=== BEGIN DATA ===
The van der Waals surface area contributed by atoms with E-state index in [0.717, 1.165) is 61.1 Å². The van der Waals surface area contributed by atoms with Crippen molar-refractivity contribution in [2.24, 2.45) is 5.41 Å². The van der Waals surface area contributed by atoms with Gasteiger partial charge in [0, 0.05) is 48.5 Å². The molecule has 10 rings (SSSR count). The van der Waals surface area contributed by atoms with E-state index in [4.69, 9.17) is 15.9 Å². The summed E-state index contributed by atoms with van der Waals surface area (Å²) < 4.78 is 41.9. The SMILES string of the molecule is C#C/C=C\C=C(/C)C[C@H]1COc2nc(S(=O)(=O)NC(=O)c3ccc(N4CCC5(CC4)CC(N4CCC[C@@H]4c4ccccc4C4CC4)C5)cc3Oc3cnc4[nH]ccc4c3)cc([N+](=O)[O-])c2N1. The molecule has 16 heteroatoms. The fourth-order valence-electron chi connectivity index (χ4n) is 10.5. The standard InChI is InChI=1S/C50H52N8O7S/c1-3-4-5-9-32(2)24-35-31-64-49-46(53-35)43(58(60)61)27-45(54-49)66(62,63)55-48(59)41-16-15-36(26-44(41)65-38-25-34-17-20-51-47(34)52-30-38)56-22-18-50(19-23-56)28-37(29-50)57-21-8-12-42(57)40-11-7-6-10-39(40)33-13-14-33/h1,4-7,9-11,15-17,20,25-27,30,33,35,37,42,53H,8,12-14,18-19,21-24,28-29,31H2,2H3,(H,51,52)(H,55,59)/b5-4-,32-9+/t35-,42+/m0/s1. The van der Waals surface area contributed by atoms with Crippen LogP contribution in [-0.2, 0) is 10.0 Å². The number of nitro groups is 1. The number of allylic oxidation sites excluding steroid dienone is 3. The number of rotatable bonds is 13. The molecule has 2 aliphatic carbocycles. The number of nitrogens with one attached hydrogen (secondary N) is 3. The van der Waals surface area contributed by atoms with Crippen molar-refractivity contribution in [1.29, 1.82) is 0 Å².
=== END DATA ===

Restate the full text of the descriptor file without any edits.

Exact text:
The van der Waals surface area contributed by atoms with E-state index in [0.717, 1.165) is 61.1 Å². The van der Waals surface area contributed by atoms with Crippen molar-refractivity contribution in [2.24, 2.45) is 5.41 Å². The van der Waals surface area contributed by atoms with Gasteiger partial charge in [0, 0.05) is 48.5 Å². The molecule has 10 rings (SSSR count). The van der Waals surface area contributed by atoms with E-state index in [4.69, 9.17) is 15.9 Å². The summed E-state index contributed by atoms with van der Waals surface area (Å²) < 4.78 is 41.9. The SMILES string of the molecule is C#C/C=C\C=C(/C)C[C@H]1COc2nc(S(=O)(=O)NC(=O)c3ccc(N4CCC5(CC4)CC(N4CCC[C@@H]4c4ccccc4C4CC4)C5)cc3Oc3cnc4[nH]ccc4c3)cc([N+](=O)[O-])c2N1. The molecule has 16 heteroatoms. The fourth-order valence-electron chi connectivity index (χ4n) is 10.5. The standard InChI is InChI=1S/C50H52N8O7S/c1-3-4-5-9-32(2)24-35-31-64-49-46(53-35)43(58(60)61)27-45(54-49)66(62,63)55-48(59)41-16-15-36(26-44(41)65-38-25-34-17-20-51-47(34)52-30-38)56-22-18-50(19-23-56)28-37(29-50)57-21-8-12-42(57)40-11-7-6-10-39(40)33-13-14-33/h1,4-7,9-11,15-17,20,25-27,30,33,35,37,42,53H,8,12-14,18-19,21-24,28-29,31H2,2H3,(H,51,52)(H,55,59)/b5-4-,32-9+/t35-,42+/m0/s1. The van der Waals surface area contributed by atoms with Crippen LogP contribution in [-0.2, 0) is 10.0 Å². The number of nitro groups is 1. The number of allylic oxidation sites excluding steroid dienone is 3. The number of rotatable bonds is 13. The molecule has 2 aliphatic carbocycles. The number of nitrogens with one attached hydrogen (secondary N) is 3. The van der Waals surface area contributed by atoms with Crippen molar-refractivity contribution in [1.29, 1.82) is 0 Å².